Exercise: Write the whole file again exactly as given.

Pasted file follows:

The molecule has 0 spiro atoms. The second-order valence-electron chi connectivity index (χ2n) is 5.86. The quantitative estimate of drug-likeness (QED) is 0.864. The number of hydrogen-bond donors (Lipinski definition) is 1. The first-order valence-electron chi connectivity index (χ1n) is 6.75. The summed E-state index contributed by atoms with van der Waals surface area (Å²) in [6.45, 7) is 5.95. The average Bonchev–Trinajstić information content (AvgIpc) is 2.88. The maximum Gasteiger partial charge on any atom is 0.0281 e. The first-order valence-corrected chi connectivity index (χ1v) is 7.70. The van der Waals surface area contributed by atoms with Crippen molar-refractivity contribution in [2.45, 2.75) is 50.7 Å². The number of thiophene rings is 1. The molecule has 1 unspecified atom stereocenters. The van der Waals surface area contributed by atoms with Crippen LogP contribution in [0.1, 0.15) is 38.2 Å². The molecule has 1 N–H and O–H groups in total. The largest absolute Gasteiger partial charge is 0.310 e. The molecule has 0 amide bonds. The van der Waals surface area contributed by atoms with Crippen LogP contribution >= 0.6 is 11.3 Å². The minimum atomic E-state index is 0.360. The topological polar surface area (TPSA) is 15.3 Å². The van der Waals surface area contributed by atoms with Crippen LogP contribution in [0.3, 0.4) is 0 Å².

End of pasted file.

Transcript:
The molecule has 0 spiro atoms. The second-order valence-electron chi connectivity index (χ2n) is 5.86. The quantitative estimate of drug-likeness (QED) is 0.864. The number of hydrogen-bond donors (Lipinski definition) is 1. The first-order valence-electron chi connectivity index (χ1n) is 6.75. The summed E-state index contributed by atoms with van der Waals surface area (Å²) in [6.45, 7) is 5.95. The average Bonchev–Trinajstić information content (AvgIpc) is 2.88. The maximum Gasteiger partial charge on any atom is 0.0281 e. The first-order valence-corrected chi connectivity index (χ1v) is 7.70. The van der Waals surface area contributed by atoms with Crippen molar-refractivity contribution in [2.45, 2.75) is 50.7 Å². The number of thiophene rings is 1. The molecule has 1 unspecified atom stereocenters. The van der Waals surface area contributed by atoms with Crippen LogP contribution in [0.1, 0.15) is 38.2 Å². The molecule has 1 N–H and O–H groups in total. The largest absolute Gasteiger partial charge is 0.310 e. The molecule has 0 amide bonds. The van der Waals surface area contributed by atoms with Crippen LogP contribution >= 0.6 is 11.3 Å². The minimum atomic E-state index is 0.360. The topological polar surface area (TPSA) is 15.3 Å². The van der Waals surface area contributed by atoms with Crippen LogP contribution in [0.3, 0.4) is 0 Å².